#TGW: Getting his Chances
Former Tech star Chesson Hadley has had a solid rookie campaign on the PGA Tour
July 12, 2014
By Matt Winkeljohn
The Good Word
- With his wife away shopping the other day, Chesson Hadley drew kid duty as his eight-month-old son played out a version of his father's life as a PGA rookie.
Hughes Hadley is becoming mobile; he's wobbling, but getting around well enough that it's a good idea to keep an eye on him.
You could say the same about Dad.
Chesson will be of six former Georgia Tech golfers in this week's British Open as he and former teammates Roberto Castro and Cameron Tringale will make their Open debuts. They'll join former Yellow Jackets Stewart Cink, David Duval and Matt Kuchar at Royal Liverpool.
The elder Hadley has done some wobbling on the big tour, yet he's also pulled himself up cleanly on several occasions.
Chesson has missed seven of his past eight cuts, but he has three top-10 finishes and six top-25s in 23 overall PGA starts.
More importantly, he won the Puerto Rico Open, has earned $1.34 million this season, and stands 56th in the FedEx Cup rankings with a world ranking of 84th.
Overall, not bad -- especially for a rookie.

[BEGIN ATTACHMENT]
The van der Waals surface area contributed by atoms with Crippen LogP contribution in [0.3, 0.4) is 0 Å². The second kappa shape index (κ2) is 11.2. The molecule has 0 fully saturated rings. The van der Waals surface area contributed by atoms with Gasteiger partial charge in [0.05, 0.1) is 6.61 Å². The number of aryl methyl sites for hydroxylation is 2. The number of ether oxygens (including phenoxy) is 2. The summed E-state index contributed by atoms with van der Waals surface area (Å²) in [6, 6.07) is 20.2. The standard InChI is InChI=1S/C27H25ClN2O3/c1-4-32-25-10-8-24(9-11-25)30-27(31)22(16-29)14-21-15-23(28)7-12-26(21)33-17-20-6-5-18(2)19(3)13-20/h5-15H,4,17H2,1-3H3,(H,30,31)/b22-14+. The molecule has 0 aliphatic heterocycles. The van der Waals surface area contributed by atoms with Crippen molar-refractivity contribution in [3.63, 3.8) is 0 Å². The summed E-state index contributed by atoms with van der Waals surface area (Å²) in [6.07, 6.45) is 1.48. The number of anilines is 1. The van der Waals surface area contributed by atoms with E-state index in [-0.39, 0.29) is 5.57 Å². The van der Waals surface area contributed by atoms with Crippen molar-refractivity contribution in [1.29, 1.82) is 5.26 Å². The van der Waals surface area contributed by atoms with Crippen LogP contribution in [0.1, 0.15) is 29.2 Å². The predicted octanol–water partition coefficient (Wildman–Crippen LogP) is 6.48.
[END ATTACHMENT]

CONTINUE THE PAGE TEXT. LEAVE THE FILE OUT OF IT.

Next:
Recently, however, he's scuffled and gone ker-plop a few times - like Hughes.
"My son has learned how to stand up, or pull himself up; I have to watch him," Hadley said. "He is so much fun for sure. I love this."
Presently, Dad doesn't care much for golf.
If it weren't the prestigious British Open that Hadley, Amanda and Hughes flew to England on Friday for, Chesson would be at home right now ignoring the game that has driven him a bit nuts recently.
He's played a lot, perhaps too much.
Yet Hadley has played well enough over his ultra-busy schedule to rank high enough to earn a spot in the most prestigious of tournaments.
So, he's hopeful of finding a cure on the other side of the pond.
"It's been frustrating especially with how consistent I was last year," Hadley said. "I have not been hitting it well at all, and I don't think I've been putting it very well. I honestly can't tell you [what's wrong]. It hasn't been one thing.
"I think I just need time off, a lot of time off, to just get fired up again about the game. You can be both [tired of the game yet excited about playing in the Open]. I'm going to take two weeks off [after the Open], and it will be a perfect time."
The truth is, Hadley - like all pro golfers - has been through this before, and at multiple levels.
He slumped over the summer between his first and second years at Tech (2006-`10), took a chunk of time off, and went out and striped them in his second season on the Flats to earn All-America honors.
He needs time away from the game. But he wouldn't dare miss the Open, which he learned just about 10 days ago that he qualified to play in for the first time.
"I remember something like this happened my sophomore year. I was so sick and tired of playing golf, and I took three weeks off, and skipped the U.S. Amateur, came back and I had best year of my college career," Hadley said.